As the great battle of Kurukshetra continues, both the Pandavas and the Kauravas suffer huge losses. Great warriors are killed. Thousands of soldiers lost their lives. Bhurisraba kills ten sons of Satyaki. Bhagadatta mounts his elephant and almost kills Bheem. Ghatotkach engage in a ferocious battle with Bhagadatta. In the camp, Bhishma keeps trying to bring some sense into Duryodhan, while the blind King Dhritarashtra laments alone in the palace of Hastinapur.
by Amitava Sen
A few years ago at the annual Durga Puja, the organizing club published a booklet for the benefit of the generation born and raised here, explaining the significance and meaning of the festival and its various events on different days. Rightly so, the narration started with Mahalaya, the new moon day preceding the Puja. Mahalaya is actually a day when Hindus, typically Bengali Hindus pay homage to the ancestors, culminating in Sharodiya Durga Puja six days later. Indeed, it is a Hindu practice to invoke the blessings of the ancestors before any solemn occasion, be it a wedding or an Annaprasan. But that was not what the author of the little booklet wrote in his explanation of Durga Puja for our children. Mahalaya, according to his narrative was the day on which Calcutta radio broadcast an audio musical, Mahishasurmardini. And that was all, what Mahalaya meant! Continue reading
Since 1989 I have been involved with Bangla Theater in USA. Over the years I have worked with several groups, several associations and have been involved with several theater productions. My theater journey in this country started with the theater group Sansaptak with their production “Sabda Moho Bandhane”. The play was directed by Sakti Sengupta. Being involved with theater since my childhood, I was a bit skeptic about the theater scenario in USA when I first arrived in this country. But my first experience was not only a pleasant surprise but an extremely enjoyable one. All the stereo typical notions of expatriate Bengali theater were shattered with that production. Sakti-da took us through a complete production development process of a new play. The script was developed based on Shirshendu Mukherjee’s short stories, Sunil Ganguly and Sakti Chattopadhyay’s poems. It was not a simple narrative, but rather a complex collage of character’s, their relationships, their dreams and disillusionment. Continue reading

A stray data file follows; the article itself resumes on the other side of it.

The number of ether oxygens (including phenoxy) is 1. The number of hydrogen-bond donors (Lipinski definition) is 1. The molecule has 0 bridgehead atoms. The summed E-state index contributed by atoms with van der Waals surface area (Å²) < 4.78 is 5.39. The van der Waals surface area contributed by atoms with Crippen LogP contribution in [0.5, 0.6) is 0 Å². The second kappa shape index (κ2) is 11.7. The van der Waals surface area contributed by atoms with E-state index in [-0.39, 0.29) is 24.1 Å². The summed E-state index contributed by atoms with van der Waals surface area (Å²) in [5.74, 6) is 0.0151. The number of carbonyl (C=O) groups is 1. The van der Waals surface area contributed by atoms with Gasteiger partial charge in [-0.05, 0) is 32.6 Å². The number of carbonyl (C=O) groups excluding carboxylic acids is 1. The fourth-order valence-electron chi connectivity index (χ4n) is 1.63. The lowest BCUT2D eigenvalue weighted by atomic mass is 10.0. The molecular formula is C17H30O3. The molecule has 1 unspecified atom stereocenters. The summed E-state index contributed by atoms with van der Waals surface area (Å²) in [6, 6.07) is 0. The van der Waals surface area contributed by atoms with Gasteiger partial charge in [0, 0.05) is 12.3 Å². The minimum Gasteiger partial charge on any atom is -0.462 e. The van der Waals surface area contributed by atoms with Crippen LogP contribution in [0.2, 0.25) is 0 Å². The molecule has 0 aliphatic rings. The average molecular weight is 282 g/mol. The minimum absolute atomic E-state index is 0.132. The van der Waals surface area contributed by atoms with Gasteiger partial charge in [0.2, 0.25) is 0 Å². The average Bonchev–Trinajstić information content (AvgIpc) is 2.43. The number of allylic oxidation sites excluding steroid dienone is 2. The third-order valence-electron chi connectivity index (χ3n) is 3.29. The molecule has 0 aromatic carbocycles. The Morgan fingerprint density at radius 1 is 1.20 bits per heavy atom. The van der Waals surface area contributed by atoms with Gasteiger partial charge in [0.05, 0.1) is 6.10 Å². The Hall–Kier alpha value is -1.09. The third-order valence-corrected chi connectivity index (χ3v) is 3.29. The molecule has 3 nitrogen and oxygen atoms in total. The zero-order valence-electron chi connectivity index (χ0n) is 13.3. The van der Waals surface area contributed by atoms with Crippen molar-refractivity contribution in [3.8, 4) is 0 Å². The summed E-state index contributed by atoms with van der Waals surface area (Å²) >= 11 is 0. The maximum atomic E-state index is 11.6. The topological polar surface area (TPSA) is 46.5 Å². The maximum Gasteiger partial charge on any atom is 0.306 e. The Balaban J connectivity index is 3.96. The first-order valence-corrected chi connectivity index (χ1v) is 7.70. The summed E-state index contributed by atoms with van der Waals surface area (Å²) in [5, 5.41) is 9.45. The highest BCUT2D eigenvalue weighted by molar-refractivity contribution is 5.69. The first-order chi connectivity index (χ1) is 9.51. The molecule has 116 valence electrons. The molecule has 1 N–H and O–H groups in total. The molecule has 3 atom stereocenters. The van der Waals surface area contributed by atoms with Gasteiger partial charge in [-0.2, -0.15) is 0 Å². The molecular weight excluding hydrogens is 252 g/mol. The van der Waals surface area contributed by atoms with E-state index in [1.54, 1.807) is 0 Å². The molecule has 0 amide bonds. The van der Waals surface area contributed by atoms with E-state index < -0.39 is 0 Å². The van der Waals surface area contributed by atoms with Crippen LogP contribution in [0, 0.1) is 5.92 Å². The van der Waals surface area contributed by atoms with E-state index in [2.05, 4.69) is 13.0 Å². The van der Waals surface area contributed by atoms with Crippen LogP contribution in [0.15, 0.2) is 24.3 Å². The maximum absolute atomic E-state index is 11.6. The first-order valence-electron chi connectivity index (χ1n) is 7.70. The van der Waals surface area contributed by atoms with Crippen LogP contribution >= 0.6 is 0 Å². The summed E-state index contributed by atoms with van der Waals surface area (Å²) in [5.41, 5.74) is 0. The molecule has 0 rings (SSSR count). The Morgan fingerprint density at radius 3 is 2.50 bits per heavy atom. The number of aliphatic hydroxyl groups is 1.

Many of us will intuitively link the title of the play to Rabindranath Tagore’s well know poem, “Ek Gnaye” and correctly so. Sambhu Mitra and Tripti Mitra particularly immortalized the poem in their rendition of it in Bidhayak Bhattacharya’s celebrated radio play, “Tahar Naamti Ranjana”. “Ekti Gnaye Thaki”, written and directed by Sudipta Bhawmik, is the story of a sister, Ranjana and her brother, Rajat, reuniting after fourteen years. Rajat immigrates to the US with his family after Ranjana sponsors their green cards. The reunion is marked by its usual excitement followed by nostalgia for their “gnya” they left both behind. Rajat becomes a critical link for Ranjana to relive her past, while Ranjana helps him come to terms with his decision to abandon his familiar world in Gobindapur. Ranjana is also ill and Rajat’s presence offers a long-awaited emollient. As the brother and the sister often slip into the past, the rest of the characters are excited at the prospects of their future in the US, especially Rajat’s son, Rajib.
The count down to NABC 2010 has started. In little more than seven months from now, Bengalis from all over USA and abroad will converge upon Atlantic City in New Jersey. Kallol of New Jersey, the host organization of NABC 2010, is working at a hectic pace to make it a great event. Most of the performers have been lined up, registrations pouring in and the committee members are busy working on the final details like scheduling and fund raising. On January 8th, 2010, a kickoff meeting/press-conference will be held in Kolkata in the presence of most of the artists and performers.
Lets take a look at some of the foreign performers who will grace the Atlantic City convention center stage. I’ll not be able to cover all of them in this article and plan to continue in future posts. At the 2010 NABC Kallol will be presenting some performers who are relatively unknown to the Bengali crowd in USA. One such group is Sapphire Creations Dance Workshop who will be performing at the opening ceremony. Sapphire Creations is a premier experimental dance company based in Kolkata and the only one of its kind in Eastern India performing regularly and popularly in festivals and arts events in India and abroad. Their objective is to integrate in its dance an awareness of tradition, a dimension of experimentation, an urge to entertain and a purpose to provoke consciousness to inspire us to reach brighter horizons. Continue reading